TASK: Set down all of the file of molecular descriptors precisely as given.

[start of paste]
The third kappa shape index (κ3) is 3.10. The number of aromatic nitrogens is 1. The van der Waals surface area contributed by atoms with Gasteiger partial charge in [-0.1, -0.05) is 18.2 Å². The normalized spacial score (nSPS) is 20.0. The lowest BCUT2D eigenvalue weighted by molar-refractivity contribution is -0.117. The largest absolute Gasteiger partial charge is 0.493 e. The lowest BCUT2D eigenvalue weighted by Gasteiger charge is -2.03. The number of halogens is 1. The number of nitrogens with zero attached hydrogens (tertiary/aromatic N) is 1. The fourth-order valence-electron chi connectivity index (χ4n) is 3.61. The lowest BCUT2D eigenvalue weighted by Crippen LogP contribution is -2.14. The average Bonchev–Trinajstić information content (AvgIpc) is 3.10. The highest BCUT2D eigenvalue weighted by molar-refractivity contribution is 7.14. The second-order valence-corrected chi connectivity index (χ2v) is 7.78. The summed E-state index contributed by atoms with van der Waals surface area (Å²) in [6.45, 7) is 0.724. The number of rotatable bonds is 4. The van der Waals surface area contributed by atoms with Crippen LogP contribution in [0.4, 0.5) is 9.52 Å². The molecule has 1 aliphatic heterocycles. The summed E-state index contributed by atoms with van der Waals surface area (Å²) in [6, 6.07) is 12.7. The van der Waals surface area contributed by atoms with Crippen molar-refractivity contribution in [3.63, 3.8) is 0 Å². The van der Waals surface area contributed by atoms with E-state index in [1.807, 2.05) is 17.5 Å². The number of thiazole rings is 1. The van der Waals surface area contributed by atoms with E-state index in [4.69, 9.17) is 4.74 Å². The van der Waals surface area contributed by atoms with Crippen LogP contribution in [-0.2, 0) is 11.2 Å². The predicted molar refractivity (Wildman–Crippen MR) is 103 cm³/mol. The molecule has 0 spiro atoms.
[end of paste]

The third kappa shape index (κ3) is 3.10. The number of aromatic nitrogens is 1. The van der Waals surface area contributed by atoms with Gasteiger partial charge in [-0.1, -0.05) is 18.2 Å². The normalized spacial score (nSPS) is 20.0. The lowest BCUT2D eigenvalue weighted by molar-refractivity contribution is -0.117. The largest absolute Gasteiger partial charge is 0.493 e. The lowest BCUT2D eigenvalue weighted by Gasteiger charge is -2.03. The number of halogens is 1. The number of nitrogens with zero attached hydrogens (tertiary/aromatic N) is 1. The fourth-order valence-electron chi connectivity index (χ4n) is 3.61. The lowest BCUT2D eigenvalue weighted by Crippen LogP contribution is -2.14. The average Bonchev–Trinajstić information content (AvgIpc) is 3.10. The highest BCUT2D eigenvalue weighted by molar-refractivity contribution is 7.14. The second-order valence-corrected chi connectivity index (χ2v) is 7.78. The summed E-state index contributed by atoms with van der Waals surface area (Å²) in [6.45, 7) is 0.724. The number of rotatable bonds is 4. The van der Waals surface area contributed by atoms with Crippen LogP contribution in [0.4, 0.5) is 9.52 Å². The molecule has 1 aliphatic heterocycles. The summed E-state index contributed by atoms with van der Waals surface area (Å²) in [6, 6.07) is 12.7. The van der Waals surface area contributed by atoms with Crippen molar-refractivity contribution in [3.63, 3.8) is 0 Å². The van der Waals surface area contributed by atoms with E-state index in [1.807, 2.05) is 17.5 Å². The number of thiazole rings is 1. The van der Waals surface area contributed by atoms with E-state index in [4.69, 9.17) is 4.74 Å². The van der Waals surface area contributed by atoms with Crippen LogP contribution in [-0.2, 0) is 11.2 Å². The predicted molar refractivity (Wildman–Crippen MR) is 103 cm³/mol. The molecule has 0 spiro atoms.